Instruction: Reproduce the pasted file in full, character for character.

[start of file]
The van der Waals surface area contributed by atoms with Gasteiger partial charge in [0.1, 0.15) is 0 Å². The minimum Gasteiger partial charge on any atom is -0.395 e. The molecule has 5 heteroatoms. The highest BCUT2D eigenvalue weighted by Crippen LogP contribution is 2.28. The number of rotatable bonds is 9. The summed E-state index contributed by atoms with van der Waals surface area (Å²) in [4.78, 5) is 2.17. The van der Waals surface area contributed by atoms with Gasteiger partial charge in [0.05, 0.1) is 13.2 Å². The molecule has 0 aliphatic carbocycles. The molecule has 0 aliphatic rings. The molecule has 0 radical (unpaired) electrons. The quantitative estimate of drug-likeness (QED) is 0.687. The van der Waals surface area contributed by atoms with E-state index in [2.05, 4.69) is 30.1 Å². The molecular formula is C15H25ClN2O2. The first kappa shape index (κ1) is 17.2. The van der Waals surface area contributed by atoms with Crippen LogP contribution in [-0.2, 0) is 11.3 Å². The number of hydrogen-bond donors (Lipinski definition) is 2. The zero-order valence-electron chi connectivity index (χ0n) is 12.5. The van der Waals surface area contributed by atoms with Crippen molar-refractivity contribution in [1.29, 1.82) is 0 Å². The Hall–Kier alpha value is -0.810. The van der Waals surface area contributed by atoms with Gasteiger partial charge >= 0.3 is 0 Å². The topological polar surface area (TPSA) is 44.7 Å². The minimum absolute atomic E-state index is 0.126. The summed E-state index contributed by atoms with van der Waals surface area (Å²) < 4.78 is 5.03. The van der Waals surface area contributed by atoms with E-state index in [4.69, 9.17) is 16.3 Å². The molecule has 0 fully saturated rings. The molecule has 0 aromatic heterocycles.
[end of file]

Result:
The van der Waals surface area contributed by atoms with Gasteiger partial charge in [0.1, 0.15) is 0 Å². The minimum Gasteiger partial charge on any atom is -0.395 e. The molecule has 5 heteroatoms. The highest BCUT2D eigenvalue weighted by Crippen LogP contribution is 2.28. The number of rotatable bonds is 9. The summed E-state index contributed by atoms with van der Waals surface area (Å²) in [4.78, 5) is 2.17. The van der Waals surface area contributed by atoms with Gasteiger partial charge in [0.05, 0.1) is 13.2 Å². The molecule has 0 aliphatic carbocycles. The molecule has 0 aliphatic rings. The molecule has 0 radical (unpaired) electrons. The quantitative estimate of drug-likeness (QED) is 0.687. The van der Waals surface area contributed by atoms with E-state index in [2.05, 4.69) is 30.1 Å². The molecular formula is C15H25ClN2O2. The first kappa shape index (κ1) is 17.2. The van der Waals surface area contributed by atoms with Crippen LogP contribution in [-0.2, 0) is 11.3 Å². The number of hydrogen-bond donors (Lipinski definition) is 2. The zero-order valence-electron chi connectivity index (χ0n) is 12.5. The van der Waals surface area contributed by atoms with Crippen molar-refractivity contribution in [1.29, 1.82) is 0 Å². The Hall–Kier alpha value is -0.810. The van der Waals surface area contributed by atoms with Gasteiger partial charge >= 0.3 is 0 Å². The topological polar surface area (TPSA) is 44.7 Å². The minimum absolute atomic E-state index is 0.126. The summed E-state index contributed by atoms with van der Waals surface area (Å²) < 4.78 is 5.03. The van der Waals surface area contributed by atoms with E-state index in [4.69, 9.17) is 16.3 Å². The molecule has 0 fully saturated rings. The molecule has 0 aromatic heterocycles.